For the eight months I've been writing this column, I've dealt with a wide range of serious subjects — Iraq, the government’s response to Hurricane Katrina, abortion policy, the future of the Democratic Party — among others.

This week, I want to take a look at how absurd life can sometimes be.

My wife and I recently attended a performance by the humorist group, The Capitol Steps, on the Harvard campus in Cambridge, Mass. Remember that Cambridge is a very "blue" city in a very "blue" state.

For those of you not familiar with The Capitol Steps, they are a very talented group of former Congressional staff members who satirize politicians of both parties. They are a cross between "Saturday Night Live" and the "Daily Show" but with good singing voices.

During the early part of their performance, they did some devastating numbers on President George W. Bush. The performer who portrays Bush has all his mannerisms and quirks down pat and, in fact, is better than the actor who regularly plays him on Saturday Night Live.

The crowd, of course, loved the digs at Bush. They hooted and hollered.

But then about midway through the performance the cast started going after Democrats. They did a very funny skit about Howard Dean (portraying him as Don Quixote from Man of Lamancha — “The Impossible Dean”). Some in the audience laughed though the response was somewhat muted (my guess is that many of those in attendance had supported him for president).

The absurd moment came when one of the cast members did a devastating rendition of Massachusetts home state Sen. John Kerry. Some in the crowd actually applauded when the Kerry character took the stage. The actor playing Kerry was hilarious, but the crowd didn’t really laugh that much (I was rolling in the aisles). I guess humor doesn’t travel very well any more.

It makes me wonder whether we have become so polarized as a nation that audiences in "red" states might not be able to laugh at President Bush either. That would be too bad, because this show was all in good fun, with equal jabs at both parties.

However, Republicans take note — even this largely Democratic audience had no trouble laughing up a storm at the skit portraying Hillary Clinton.

And then, there was one additional absurd note recently.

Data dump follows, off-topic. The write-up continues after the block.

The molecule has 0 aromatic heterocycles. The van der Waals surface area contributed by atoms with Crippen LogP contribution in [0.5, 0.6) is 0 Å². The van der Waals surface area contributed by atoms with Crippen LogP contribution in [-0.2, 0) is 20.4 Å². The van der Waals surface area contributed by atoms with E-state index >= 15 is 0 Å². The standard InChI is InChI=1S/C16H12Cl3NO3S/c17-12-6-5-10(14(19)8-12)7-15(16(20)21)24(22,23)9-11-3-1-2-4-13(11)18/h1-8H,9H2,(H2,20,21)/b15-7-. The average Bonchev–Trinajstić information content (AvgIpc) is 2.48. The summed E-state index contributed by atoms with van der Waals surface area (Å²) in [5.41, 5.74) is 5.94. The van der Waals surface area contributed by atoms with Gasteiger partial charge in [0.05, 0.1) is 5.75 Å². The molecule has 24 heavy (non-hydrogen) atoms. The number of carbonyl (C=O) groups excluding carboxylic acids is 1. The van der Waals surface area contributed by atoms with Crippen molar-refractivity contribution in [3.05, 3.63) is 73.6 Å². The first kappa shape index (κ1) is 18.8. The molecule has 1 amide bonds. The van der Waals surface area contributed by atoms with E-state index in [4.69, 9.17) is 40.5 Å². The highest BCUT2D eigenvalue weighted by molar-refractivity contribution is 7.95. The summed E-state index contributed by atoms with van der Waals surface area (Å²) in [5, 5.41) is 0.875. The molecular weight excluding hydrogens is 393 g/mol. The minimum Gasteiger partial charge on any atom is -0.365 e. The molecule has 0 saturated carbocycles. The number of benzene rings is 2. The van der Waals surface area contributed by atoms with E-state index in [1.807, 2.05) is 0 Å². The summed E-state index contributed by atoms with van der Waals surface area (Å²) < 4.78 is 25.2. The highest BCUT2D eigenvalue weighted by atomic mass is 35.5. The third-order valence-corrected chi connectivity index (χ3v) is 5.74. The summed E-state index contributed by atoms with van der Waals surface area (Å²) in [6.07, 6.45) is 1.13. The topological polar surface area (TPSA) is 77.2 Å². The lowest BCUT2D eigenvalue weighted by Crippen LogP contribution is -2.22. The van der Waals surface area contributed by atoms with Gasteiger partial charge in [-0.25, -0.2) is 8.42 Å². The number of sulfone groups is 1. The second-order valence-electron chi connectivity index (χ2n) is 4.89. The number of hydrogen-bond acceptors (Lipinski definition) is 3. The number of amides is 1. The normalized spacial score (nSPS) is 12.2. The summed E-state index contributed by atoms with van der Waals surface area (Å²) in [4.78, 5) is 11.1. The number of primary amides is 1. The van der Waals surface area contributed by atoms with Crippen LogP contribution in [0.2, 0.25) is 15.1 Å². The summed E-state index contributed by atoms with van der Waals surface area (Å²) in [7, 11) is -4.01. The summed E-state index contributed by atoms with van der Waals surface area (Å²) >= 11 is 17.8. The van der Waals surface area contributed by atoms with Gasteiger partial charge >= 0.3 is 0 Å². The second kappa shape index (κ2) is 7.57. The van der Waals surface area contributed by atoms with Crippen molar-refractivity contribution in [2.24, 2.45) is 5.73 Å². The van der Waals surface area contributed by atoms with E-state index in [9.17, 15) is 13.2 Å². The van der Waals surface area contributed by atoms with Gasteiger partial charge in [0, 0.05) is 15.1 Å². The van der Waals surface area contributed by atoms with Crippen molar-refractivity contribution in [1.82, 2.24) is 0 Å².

I graduated from the University of Missouri (class of 1964), a fine state university with a nationally recognized School of Journalism. My freshman year, Missouri’s football team was briefly ranked No. 1 in the country and defeated Navy in the Orange Bowl.

However, the Missouri class of ’64 may forever live in infamy. It seems two of my classmates (neither of whom I knew while in school) have made names for themselves in a way the university would just as soon forget.

Missouri's class of ’64 included Enron CEO Ken Lay and former Congressman Randy (Duke) Cunningham. A legal cloud continues to hang over Lay for his role in the Enron debacle, which caused thousands of employees and stockholders to lose millions of dollars in pensions and investments.

Duke Cunningham recently pleaded guilty to federal felony charges of tax evasion and bribery and faces up to 10 years in jail.

Let’s hope someone from my class finds the cure for cancer or wins the Nobel Peace Prize. Otherwise, the University of Missouri may just strike us from its history the way superstitious builders eliminate the 13th floor from some structures.

Next time any of us read about a lottery winner whose life suddenly takes a tragic turn for the worse, let’s remember that there are absurd moments every day. Let’s hope that most of them simply involve an audience’s inability to laugh at its friends (and itself) and not something worse.

Martin Frost served in Congress from 1979 to 2005, representing a diverse district in the Dallas-Ft. Worth area. He served two terms as chairman of the House Democratic Caucus, the third-ranking leadership position for House Democrats, and two terms as chairman of the Democratic Congressional Campaign Committee. Frost serves as a regular contributor to FOX News Channel, and is currently a fellow at the Institute of Politics at the Kennedy School of Government at Harvard University. He holds a Bachelor of Journalism degree from the University of Missouri and a law degree from the Georgetown Law Center.

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